Seating scattered around so dogs won't congregate around owners who are resting:

But, best of all, we feel welcome. We don't feel that having a dog with us makes us second-class citizens.

Saturday, 26 June 2010

dogs and the renewal of Marysville

Today Penny and I set off early to Marysville to meet Cindy's dog-walking group. "Where is?' on my computer showed me the way to navigate there, but was way off the mark in saying it would take one hour and twenty-two minutes, given that through the Black Spur, with its hairpin bends, the average speed was about 30 - 40 kilometres an hour.

I haven't previously visited any of the areas of the state so tragically burnt in the 2009 bushfires, so I found it very moving to approach this devastated town through the blackened, mist-shrouded forests of the Black Spur.

(I made sure to charge the battery for my camera last night. It's a pity I didn't put it back into the camera! I apologise for the low quality pictures - I took them with my mobile phone.)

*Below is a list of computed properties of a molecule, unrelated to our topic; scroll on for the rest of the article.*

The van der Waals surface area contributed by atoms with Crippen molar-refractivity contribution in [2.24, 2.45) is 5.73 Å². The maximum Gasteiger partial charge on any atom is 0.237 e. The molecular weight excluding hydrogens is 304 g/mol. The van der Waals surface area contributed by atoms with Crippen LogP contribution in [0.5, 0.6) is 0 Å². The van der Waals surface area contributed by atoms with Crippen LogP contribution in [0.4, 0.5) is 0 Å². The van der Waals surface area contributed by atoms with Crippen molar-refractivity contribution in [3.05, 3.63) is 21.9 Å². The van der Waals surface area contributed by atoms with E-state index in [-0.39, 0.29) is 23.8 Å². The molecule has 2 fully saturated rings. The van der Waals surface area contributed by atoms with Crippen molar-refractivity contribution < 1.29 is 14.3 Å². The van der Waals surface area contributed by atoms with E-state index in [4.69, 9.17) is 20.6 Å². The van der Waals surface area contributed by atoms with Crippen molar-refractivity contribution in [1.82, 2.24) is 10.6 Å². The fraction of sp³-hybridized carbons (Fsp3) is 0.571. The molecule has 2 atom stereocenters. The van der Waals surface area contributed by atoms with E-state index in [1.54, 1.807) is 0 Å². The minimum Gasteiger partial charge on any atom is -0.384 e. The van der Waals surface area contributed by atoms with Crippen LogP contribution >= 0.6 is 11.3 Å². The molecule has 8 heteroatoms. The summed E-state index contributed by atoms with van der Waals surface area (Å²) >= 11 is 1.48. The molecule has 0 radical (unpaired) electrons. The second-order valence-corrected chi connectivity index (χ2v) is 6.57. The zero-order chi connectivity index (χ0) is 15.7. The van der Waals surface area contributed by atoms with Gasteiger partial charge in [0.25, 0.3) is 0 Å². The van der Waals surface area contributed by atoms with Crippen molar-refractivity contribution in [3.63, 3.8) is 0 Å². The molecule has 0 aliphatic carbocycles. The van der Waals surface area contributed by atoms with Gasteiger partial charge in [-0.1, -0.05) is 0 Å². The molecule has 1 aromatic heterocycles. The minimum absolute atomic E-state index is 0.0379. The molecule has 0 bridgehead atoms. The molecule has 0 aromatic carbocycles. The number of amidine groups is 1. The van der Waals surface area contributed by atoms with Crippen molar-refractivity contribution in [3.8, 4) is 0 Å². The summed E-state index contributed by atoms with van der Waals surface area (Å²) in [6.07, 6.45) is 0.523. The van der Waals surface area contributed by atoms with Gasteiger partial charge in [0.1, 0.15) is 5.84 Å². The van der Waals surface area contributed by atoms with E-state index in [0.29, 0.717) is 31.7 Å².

The town of Marysville looked like a new housing estate, with lots of open ground waiting to be built on, and the frameworks of new buildings scattered around. As we headed up the track from town, we passed gardens and fences with no houses - and no inhabitants. A very sad start to our walk.

The walk itself was fascinating, with the blackened trunks of the towering trees clothed in soft green foliage.

The ground was a mass of young growth, the forest of the future. Mostly it seemed to be coming from seeds scattered by the trees after they burned, but in some cases it seemed the rootstock was regenerating.

There's a kind of beauty in the layers of charcoal bark on the trunks of the trees. It feels soft and crumbles in the hand, as if it's already returning to the soil to aid in the regeneration of the bush.

Signs along the way warned us to be careful.

The dogs were off-lead most of the way, as it's State Forest, so they had a wonderful time.